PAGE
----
Article

An Optimized Activity-Based Probe for the Study of Caspase-6 Activation

Cancer Biology Program, Stanford School of Medicine, 300 Pasteur Drive, Stanford, CA 94305-5324, USA.
Chemistry & biology (Impact Factor: 6.59). 03/2012; 19(3):340-52. DOI: 10.1016/j.chembiol.2011.12.021
Source: PubMed

ABSTRACT Although significant efforts have been made to understand the mechanisms of caspase activation during apoptosis, many questions remain regarding how and when executioner caspases get activated. We describe the design and synthesis of an activity-based probe that labels caspase-3/-6/-7, allowing direct monitoring of all executioner caspases simultaneously. This probe has enhanced in vivo properties and reduced cross-reactivity compared to our previously reported probe, AB50. Using this probe, we find that caspase-6 undergoes a conformational change and can bind substrates even in the absence of cleavage of the proenzyme. We also demonstrate that caspase-6 activation does not require active caspase-3/-7, suggesting that it may autoactivate or be cleaved by other proteases. Together, our results suggest that caspase-6 activation proceeds through a unique mechanism that may be important for its diverse biological functions.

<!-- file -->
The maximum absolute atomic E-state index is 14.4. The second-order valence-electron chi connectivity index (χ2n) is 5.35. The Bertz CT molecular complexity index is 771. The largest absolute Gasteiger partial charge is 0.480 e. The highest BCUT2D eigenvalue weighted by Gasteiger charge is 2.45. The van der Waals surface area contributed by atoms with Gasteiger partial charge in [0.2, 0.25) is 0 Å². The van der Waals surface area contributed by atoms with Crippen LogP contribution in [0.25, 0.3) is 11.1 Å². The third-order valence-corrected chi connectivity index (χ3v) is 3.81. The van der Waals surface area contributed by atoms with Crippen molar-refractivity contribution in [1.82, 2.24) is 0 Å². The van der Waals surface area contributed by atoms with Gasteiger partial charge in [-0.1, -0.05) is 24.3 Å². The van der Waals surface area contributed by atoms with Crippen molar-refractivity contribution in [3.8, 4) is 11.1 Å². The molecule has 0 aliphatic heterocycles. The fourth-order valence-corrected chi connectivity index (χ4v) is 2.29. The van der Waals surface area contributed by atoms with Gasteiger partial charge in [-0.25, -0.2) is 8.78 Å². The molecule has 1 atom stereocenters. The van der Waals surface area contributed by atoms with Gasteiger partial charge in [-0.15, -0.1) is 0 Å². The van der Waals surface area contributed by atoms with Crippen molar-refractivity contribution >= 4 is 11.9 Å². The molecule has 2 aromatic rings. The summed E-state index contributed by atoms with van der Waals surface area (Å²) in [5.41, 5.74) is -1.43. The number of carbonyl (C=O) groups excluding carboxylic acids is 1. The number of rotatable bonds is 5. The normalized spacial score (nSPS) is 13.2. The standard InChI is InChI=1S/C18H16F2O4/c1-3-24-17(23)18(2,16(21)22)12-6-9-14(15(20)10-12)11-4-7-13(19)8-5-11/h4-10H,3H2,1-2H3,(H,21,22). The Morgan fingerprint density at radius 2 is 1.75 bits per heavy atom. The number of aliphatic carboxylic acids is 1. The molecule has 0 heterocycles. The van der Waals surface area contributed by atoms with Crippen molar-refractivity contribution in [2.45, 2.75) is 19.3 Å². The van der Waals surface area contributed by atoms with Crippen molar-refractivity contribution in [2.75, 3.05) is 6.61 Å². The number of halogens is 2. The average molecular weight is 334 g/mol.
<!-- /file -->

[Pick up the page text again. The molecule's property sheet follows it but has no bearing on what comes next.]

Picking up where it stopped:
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Available from: Laura E Edgington-Mitchell, Aug 26, 2015
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    • "Once dimerized, the caspase is able to cleave target substrates (Boatright et al. 2003). Executioner caspases (e.g., caspase-3, -6, -7) exist as inactive dimers that are activated upon proteolytic cleavage of both monomers at loops containing specific cleavage sites (Berger et al. 2006a; Denault et al. 2006; Edgington et al. 2012). Cleavage of these loops results in structural changes that serve to form the active sites, allowing the executioner caspases to cleave downstream substrates (Chai et al. 2001; Riedl et al. 2001). "
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